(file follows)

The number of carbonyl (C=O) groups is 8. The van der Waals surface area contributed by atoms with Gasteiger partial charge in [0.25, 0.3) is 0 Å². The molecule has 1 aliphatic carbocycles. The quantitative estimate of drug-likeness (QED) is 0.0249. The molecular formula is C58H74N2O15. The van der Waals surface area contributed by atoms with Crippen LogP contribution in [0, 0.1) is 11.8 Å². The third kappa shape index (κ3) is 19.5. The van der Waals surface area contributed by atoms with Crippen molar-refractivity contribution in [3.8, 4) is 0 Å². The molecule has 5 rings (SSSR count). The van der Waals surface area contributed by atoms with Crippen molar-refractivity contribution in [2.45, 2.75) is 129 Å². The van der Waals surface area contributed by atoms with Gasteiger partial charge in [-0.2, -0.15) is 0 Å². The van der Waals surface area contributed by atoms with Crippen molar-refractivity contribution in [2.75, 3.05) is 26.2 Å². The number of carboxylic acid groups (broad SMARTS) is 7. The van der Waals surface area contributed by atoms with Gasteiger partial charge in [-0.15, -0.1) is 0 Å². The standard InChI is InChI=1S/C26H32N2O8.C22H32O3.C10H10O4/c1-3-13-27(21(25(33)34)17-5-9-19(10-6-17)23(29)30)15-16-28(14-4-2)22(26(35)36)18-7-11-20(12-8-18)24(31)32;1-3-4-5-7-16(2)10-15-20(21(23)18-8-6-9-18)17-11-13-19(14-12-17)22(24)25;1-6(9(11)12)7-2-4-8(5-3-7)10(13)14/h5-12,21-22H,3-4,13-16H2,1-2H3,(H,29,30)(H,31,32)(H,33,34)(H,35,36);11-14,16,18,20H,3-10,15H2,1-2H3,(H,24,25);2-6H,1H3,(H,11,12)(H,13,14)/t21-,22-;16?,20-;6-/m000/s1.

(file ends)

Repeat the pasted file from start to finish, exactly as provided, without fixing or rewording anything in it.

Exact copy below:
The number of carbonyl (C=O) groups is 8. The van der Waals surface area contributed by atoms with Gasteiger partial charge in [0.25, 0.3) is 0 Å². The molecule has 1 aliphatic carbocycles. The quantitative estimate of drug-likeness (QED) is 0.0249. The molecular formula is C58H74N2O15. The van der Waals surface area contributed by atoms with Crippen LogP contribution in [0, 0.1) is 11.8 Å². The third kappa shape index (κ3) is 19.5. The van der Waals surface area contributed by atoms with Crippen molar-refractivity contribution in [3.8, 4) is 0 Å². The molecule has 5 rings (SSSR count). The van der Waals surface area contributed by atoms with Crippen molar-refractivity contribution in [2.45, 2.75) is 129 Å². The van der Waals surface area contributed by atoms with Gasteiger partial charge in [-0.2, -0.15) is 0 Å². The van der Waals surface area contributed by atoms with Crippen molar-refractivity contribution in [2.75, 3.05) is 26.2 Å². The number of carboxylic acid groups (broad SMARTS) is 7. The van der Waals surface area contributed by atoms with Gasteiger partial charge in [-0.15, -0.1) is 0 Å². The standard InChI is InChI=1S/C26H32N2O8.C22H32O3.C10H10O4/c1-3-13-27(21(25(33)34)17-5-9-19(10-6-17)23(29)30)15-16-28(14-4-2)22(26(35)36)18-7-11-20(12-8-18)24(31)32;1-3-4-5-7-16(2)10-15-20(21(23)18-8-6-9-18)17-11-13-19(14-12-17)22(24)25;1-6(9(11)12)7-2-4-8(5-3-7)10(13)14/h5-12,21-22H,3-4,13-16H2,1-2H3,(H,29,30)(H,31,32)(H,33,34)(H,35,36);11-14,16,18,20H,3-10,15H2,1-2H3,(H,24,25);2-6H,1H3,(H,11,12)(H,13,14)/t21-,22-;16?,20-;6-/m000/s1.